How to Work With Your IT Department
Now and again, something goes south with your computer. There’s no shame in it—even the experts aren’t immune, and you can’t fix every problem on your own. (Sometimes I have to call tech support myself.) But here’s the trick: When you call your IT technician, you don’t want to fulfill that person’s assumption that you’re a nuisance and an imbecile. Instead, you want to set yourself up as a friend who happens to need a hand.
So what’s the secret to making that happen? I’ve distilled the wisdom from my own years of work in IT, as well as that of numerous current help-desk staffers, to determine what can turn a PEBKAC* into a pal. Here’s how to become a model citizen among the techies at your office—and still get to do what you want with your computer in the end.
1. Treat IT with respect.
You may not understand what the department does, but IT has a tough job. A lot of it involves behind-the-scenes systems that you’ll never actually see but that make your email, web browser and paychecks work correctly. The day-to-day operations of many companies are at the mercy of IT doing its job right, so put that in perspective when you can’t print out an email or your cell phone is on the fritz. When you approach IT, you should always have an explicit understanding of how important your problem is. Even if it’s on the serious side, IT may have far bigger fish to fry. The best strategy: Start every call or email to IT with, “Hey, I know you’re really busy, but if you get a spare minute….” You’ll likely get faster service than if you insist that you’re the customer in the biggest rush.
2. Develop a personal relationship with IT.
If the technicians see you only when your laptop is busted, then you’re more of a nuisance than a respectful partner. Maybe the department could use your services in some way. Next time a techie fixes your computer, ask if there’s anything you can do in return. This applies outside the work environment, too: Invite the IT crew for happy hour. Remember birthdays. Drop off bagels for the team once in a while—or, better yet, cupcakes. Food always works with IT. Always.
3. Do not introduce malware into the corporate environment.
Introduce foreign software and hardware at your own risk. Some basic rules: Don’t click on spam. Don’t visit sketchy websites. Be incredibly careful whenever you plug in your laptop, transfer files from a thumb drive or burn a CD at home that you’re positive is clean. If malware spreads from your machine to the office network, you’re toast.
4. Take responsibility immediately if you mess up.
Did you visit a website you shouldn’t have? Did you open an email that turned out to contain a virus? Were you playing a video game when you were supposed to be working and crash your computer? Fess up. A mea culpa—“I know I shouldn’t have clicked on that .exe file. I’m sorry, and it won’t happen again”—will get you back in IT’s good graces much faster than a frantic “I don’t know what happened!” The former proves that you’ve learned something. The latter suggests that you’re dumb or evasive. Remember, the IT department keeps detailed usage logs and, if pressed, can probably call you out if you try to lie.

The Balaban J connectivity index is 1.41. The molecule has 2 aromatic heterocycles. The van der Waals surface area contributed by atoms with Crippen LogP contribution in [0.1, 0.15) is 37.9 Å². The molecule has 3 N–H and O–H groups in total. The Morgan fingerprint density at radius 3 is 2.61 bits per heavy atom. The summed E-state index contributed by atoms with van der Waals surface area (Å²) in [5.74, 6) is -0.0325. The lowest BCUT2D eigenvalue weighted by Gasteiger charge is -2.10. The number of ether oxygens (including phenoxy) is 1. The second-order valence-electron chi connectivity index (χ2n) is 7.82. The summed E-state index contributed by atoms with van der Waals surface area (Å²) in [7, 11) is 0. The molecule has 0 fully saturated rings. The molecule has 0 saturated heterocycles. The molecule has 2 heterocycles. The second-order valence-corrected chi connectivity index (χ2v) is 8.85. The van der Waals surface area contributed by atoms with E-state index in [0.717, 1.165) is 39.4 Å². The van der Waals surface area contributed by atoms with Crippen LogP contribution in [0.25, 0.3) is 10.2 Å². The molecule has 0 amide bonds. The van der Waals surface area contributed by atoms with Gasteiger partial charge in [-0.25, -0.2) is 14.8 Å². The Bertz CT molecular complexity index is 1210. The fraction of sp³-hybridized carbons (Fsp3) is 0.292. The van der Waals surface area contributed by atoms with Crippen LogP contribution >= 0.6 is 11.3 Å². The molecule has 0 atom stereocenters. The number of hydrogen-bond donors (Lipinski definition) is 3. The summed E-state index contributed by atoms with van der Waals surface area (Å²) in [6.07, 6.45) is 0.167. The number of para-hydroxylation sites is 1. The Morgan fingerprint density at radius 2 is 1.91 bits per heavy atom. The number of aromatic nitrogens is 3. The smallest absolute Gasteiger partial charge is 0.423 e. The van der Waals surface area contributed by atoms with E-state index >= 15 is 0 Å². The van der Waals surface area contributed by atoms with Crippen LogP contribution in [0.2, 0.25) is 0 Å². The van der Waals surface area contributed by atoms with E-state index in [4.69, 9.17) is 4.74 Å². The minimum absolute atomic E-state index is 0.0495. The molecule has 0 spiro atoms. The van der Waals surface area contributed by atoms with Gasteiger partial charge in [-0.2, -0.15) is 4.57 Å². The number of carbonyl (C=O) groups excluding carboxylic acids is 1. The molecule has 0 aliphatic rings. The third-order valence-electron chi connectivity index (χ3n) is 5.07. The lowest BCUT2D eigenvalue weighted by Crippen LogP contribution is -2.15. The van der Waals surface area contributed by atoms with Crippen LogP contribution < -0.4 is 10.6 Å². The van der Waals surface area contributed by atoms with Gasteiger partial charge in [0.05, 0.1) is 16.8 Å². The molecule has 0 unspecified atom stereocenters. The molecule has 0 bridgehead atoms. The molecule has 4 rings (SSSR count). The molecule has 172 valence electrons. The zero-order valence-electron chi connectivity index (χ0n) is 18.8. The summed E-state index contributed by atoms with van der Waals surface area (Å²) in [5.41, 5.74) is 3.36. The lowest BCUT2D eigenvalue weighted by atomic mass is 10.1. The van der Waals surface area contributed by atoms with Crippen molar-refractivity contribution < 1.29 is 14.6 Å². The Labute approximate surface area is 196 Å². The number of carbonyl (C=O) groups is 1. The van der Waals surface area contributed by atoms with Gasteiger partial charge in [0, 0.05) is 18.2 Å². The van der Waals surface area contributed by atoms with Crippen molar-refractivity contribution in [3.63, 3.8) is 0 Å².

5. When IT asks you to do something, do it.
If you get an email telling you to install a piece of software or do some other task, jump on it right away. IT asks you to do such things only because the department doesn’t have the time or resources to do so itself—believe me, they would never ask you to do anything unless they absolutely had to. Treat such requests as critical. Then, for good measure, reply to the message after you’ve finished and tell them that you’ve complied.
6. Be as descriptive as possible.
There’s nothing more frustrating than an email that says only “My computer isn’t working right.” Give as many details as you can: What software and which operating system are you using? What, specifically, broke down? If your computer shows an error message, what is the exact text? For massive bonus points, take a screenshot of the message or problem. The easiest way is by using Windows’ Snipping Tool (type “snipping” in the Start Menu search box). Just click and drag to highlight the area you want to photograph, then attach the resulting file to your trouble report.
7. Get permission if you want to install additional software.
IT staff most likely won’t mind if you’d like to install a new IM client or iTunes, but they’ll appreciate it endlessly if you ask if it’s OK first.
8. Remember that modern computers are flaky.
There’s a lot of bad engineering out there: Software crashes, hardware breaks down and websites fail all the time. This is not because IT isn’t doing its job. Don’t complain to the IT department that your laptop is junk. Their laptops are junk, too, and they crash just as often as yours does.
9. Don’t change your email stationery or use a funky color or font.
You’ll be mocked. I promise.
10. Did you reboot before crying for help?
This is the first thing IT will ask you. Rebooting fixes at least 80 percent of the problems you’ll encounter. My advice is to reboot twice, then pay a visit to IT. Bring doughnuts.
CHRISTOPHER NULL is Executive Travel’s technology editor.
* Techie lingo: Problem Exists Between Keyboard And Chair.